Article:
Our Vuforia Live event has been a fantastic opportunity to share customer success stories, discuss the business strategies driving augmented reality (AR) adoption, and dive deep into the current state of PTC's AR offerings. And AR is proving to be both valuable and timely, as the country finds itself in a massive labor crunch.
Addressing the industrial skills gap has long been a driver for adopting industrial AR. More and more expert employees are retiring from the workforce, and US companies are struggling to replace them. And though the skills gap has long been smoldering, the global pandemic has poured gasoline on the fire. Travel restrictions and social distancing guidelines have severely limited when, where, and how many employees can operate in any given workplace. And the highly skilled operators and technicians that companies depend upon have also been the group most at risk for complications from COVID-19.
If you’re experiencing these problems in your organization, the ramifications are self-evident. For others, here’s the broader context: CNN reports that over the next decade, over 2.1 million US manufacturing jobs will remain unfilled. The cost of this skills gap is projected to exceed $1 trillion by 2030.
The good news is that industrial augmented reality—which overlays digital information onto physical objects and environments in the workplace and enables collaboration across physical distance—saw a rapid uptick in adoption over the past year. AR proved itself to be highly effective in solving many of the challenges associated with social distancing and remote work in industrial environments. What’s even better? AR is also becoming a longer-term solution for empowering a new generation of skilled talent.
The present moment may prove to be an inflection point, where we look back and see that AR began to unwind the skills gap crisis. To understand why, we should continue to look at how industrial AR has been utilized during the pandemic.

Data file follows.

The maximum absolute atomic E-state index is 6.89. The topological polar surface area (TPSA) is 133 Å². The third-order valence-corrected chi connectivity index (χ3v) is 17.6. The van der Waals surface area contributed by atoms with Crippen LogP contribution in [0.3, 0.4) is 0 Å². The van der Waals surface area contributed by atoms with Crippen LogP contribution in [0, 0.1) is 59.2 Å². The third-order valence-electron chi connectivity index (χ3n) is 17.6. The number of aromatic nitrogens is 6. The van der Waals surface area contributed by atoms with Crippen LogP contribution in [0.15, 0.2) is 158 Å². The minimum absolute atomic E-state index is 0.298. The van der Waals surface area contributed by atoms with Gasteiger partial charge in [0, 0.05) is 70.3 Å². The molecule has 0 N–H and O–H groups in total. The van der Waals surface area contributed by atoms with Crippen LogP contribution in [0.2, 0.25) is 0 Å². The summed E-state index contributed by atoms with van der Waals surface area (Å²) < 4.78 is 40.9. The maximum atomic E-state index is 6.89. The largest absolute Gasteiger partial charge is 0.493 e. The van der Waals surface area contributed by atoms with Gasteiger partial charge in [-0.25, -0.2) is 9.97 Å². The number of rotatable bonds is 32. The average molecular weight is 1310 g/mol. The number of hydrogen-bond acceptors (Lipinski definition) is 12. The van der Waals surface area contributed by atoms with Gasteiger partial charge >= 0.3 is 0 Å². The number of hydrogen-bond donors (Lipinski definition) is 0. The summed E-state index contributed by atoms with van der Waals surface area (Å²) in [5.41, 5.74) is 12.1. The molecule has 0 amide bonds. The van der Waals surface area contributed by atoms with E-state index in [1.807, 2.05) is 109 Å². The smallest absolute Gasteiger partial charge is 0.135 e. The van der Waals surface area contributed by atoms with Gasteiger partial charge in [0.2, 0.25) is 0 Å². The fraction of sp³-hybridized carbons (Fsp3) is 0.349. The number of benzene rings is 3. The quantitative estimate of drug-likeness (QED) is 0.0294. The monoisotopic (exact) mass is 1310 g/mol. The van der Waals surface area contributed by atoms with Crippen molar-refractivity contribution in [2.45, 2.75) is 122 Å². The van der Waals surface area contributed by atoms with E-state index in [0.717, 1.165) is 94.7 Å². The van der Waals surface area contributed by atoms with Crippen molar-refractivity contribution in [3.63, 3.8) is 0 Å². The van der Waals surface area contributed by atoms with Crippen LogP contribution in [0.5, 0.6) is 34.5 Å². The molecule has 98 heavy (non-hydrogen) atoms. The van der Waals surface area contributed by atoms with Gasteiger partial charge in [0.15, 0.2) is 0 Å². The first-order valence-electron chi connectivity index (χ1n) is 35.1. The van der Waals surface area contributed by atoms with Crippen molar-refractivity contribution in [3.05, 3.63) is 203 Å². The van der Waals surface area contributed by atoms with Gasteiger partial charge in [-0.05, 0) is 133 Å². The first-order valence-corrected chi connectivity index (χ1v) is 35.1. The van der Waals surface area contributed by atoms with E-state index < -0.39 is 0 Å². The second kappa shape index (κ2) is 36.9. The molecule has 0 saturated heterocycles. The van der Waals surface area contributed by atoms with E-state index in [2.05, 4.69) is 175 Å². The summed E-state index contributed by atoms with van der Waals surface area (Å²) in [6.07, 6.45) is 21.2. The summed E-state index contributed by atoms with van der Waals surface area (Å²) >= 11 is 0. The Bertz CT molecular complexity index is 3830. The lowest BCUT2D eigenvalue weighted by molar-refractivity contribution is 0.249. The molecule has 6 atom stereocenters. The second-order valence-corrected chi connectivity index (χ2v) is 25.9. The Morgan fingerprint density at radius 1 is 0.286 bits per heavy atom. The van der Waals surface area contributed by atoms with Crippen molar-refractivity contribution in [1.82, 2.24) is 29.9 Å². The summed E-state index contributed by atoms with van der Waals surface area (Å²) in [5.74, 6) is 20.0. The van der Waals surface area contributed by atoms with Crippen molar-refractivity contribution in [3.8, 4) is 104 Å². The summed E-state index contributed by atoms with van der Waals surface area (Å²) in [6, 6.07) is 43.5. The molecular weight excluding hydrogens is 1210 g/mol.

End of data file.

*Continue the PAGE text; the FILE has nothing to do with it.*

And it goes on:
The past year has forced us to innovate at an accelerated speed. Schools and knowledge workers went virtual at a moment’s notice. Restaurants worked with municipalities to create new dining spaces. And manufacturers accelerated their digital transformation journeys. Companies adopted new digital transformation practices to optimize production, get a handle on supply chains, and increase their lean operating capacity. Some companies even pivoted their operations to reflect shifting market demand, produce PPE, or support vaccine distribution. And as these companies made these pivots, AR was often used to help guide the frontline employees making it happen.
Prior to the pandemic, many industrial companies were understandably slow to embrace change. But one side-effect of a crisis is that change becomes involuntary—creating conditions that require you to try new things. And as manufacturing and service companies weathered the crisis, many started adopting new solutions like industrial AR to adapt and overcome their challenges. Some even used AR to directly confront the pandemic.
For example, many companies participated in the VentilatorChallengeUK, where ventilator manufacturers used Vuforia Expert Capture to quickly create AR-based instructions for producing ventilators. These AR experiences were then shared with automotive and aerospace manufacturers, who used that content to ramp up production of these life-saving machines—despite their frontline teams being previously untrained on medical device manufacturing processes.
In another example, Henkel adopted Vuforia Chalk to provide AR-powered technical support to over 30 plants around the globe. Chalk is enabling Henkel’s senior experts to provide assistance remotely and quickly resolve issues that would otherwise result in downtime. Among Chalk’s benefits is its ability to resolve these problems without sending experts on site—which is key to understanding AR’s long-term value beyond the pandemic.